I’ve been singing in choirs for years thanks to a fortunate twist of fate during college. I needed to satisfy an arts requirement during the general education portion of my journey, and a friend suggested I join the university choir to do so. By simply showing up for all the rehearsals and performances, I’d score an A in the class. Sold! I wound up loving it so much that I stayed on and joined the Chamber Choir, too.
Over the years, I’ve performed with a number of groups to the extent that my work schedule would allow it. I’ve sung with large ensembles that performed with the symphony as well as small auditioned groups that covered an eclectic mix of music. I’ve also sung with church choirs and taken turns at directing them when called upon to do so. I have absolutely loved making music with others. There are few things more joyful than situating myself amidst a sea of voices and lending my voice to the collective sound. And I’ve forged great friendships through choir; they’re my “peeps.” Our bond of music supersedes any differences we might have… something for which I am especially grateful in this polarizing time.
Beyond my personal witness, it turns out that singing in choirs is demonstrably good for you. According to a 2019 study entitled Singing for a Lifetime by Chorus America, 54 million Americans sing in choruses. Participants cited numerous benefits to singing in groups:
- It helps them feel connected to others and encourages socialization in other parts of their lives.
- They display above average optimism, mindfulness, and resilience.
- Three-quarters of the participants report being better team players, and 61% report being better listeners as a function of choral singing.
- Sixty percent of choral singers credit choir for making them more open, flexible, and adaptable in life.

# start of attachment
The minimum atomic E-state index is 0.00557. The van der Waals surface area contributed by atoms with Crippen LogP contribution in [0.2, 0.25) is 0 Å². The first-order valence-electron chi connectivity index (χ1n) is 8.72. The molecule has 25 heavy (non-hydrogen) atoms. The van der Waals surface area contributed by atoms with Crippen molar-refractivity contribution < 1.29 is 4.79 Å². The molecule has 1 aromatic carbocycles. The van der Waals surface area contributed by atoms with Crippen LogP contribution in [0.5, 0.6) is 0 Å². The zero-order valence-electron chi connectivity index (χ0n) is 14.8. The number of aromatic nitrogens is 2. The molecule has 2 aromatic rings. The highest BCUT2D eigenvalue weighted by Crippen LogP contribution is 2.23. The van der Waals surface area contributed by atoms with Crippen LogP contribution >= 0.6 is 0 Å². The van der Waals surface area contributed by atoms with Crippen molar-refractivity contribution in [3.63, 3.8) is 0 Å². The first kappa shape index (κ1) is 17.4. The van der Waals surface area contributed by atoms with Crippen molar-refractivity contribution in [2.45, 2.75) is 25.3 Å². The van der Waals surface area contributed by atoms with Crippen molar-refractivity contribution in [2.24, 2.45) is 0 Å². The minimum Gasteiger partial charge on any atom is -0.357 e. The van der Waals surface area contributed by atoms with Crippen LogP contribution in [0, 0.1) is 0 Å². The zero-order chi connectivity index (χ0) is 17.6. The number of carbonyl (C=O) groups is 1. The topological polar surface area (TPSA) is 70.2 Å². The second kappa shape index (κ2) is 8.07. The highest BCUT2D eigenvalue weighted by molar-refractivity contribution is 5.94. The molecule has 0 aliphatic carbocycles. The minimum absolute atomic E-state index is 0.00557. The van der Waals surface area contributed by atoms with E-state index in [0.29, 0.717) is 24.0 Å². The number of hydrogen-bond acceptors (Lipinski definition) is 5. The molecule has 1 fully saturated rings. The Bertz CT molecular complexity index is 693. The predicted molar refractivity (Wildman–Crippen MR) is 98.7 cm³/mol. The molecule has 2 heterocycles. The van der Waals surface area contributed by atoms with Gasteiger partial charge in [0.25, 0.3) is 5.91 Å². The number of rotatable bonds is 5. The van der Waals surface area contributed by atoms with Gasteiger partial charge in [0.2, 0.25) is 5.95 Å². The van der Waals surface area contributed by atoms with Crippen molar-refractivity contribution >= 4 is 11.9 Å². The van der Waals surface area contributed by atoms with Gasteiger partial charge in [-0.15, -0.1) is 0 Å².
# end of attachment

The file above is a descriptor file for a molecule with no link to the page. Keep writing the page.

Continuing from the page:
- Singers are much more involved in their communities than members of the public at large. Moreover, they tend to serve in leadership positions across a wide range of need.
- Older choir members report better quality of life and better overall health than the general public. And being in a choir makes them feel less lonely.
The Centre for Performing Science took these findings a step further in its Sing With Us project. A pilot study with 193 participants demonstrated that a single choral rehearsal reduces stress hormones and increases cytokines, proteins responsible for mounting an immune response. Regular participation also decreased anxiety and improved self-efficacy and self-esteem.
Unfortunately, COVID-19 disrupted all of these wondrous benefits. The Skagit Valley Chorale in Washington State made the national news when one 61-person rehearsal resulted in 53 cases and 2 deaths. It’s not surprising. Singers expel a lot of aerosolized particles when producing sound. Masking quells transmission by degree, but it engenders a far less pleasant experience for the singer. Fortunately, with widespread availability of vaccines, reduced case rates, and sensible operational protocols (i.e., stay home if sick!), most choirs are back to business as usual.
COVID has made me a little bit anxious about singing in community, but I get so much out of being in a chorale that I’m willing to take the risk. Singing is simply too good for body, mind, and soul.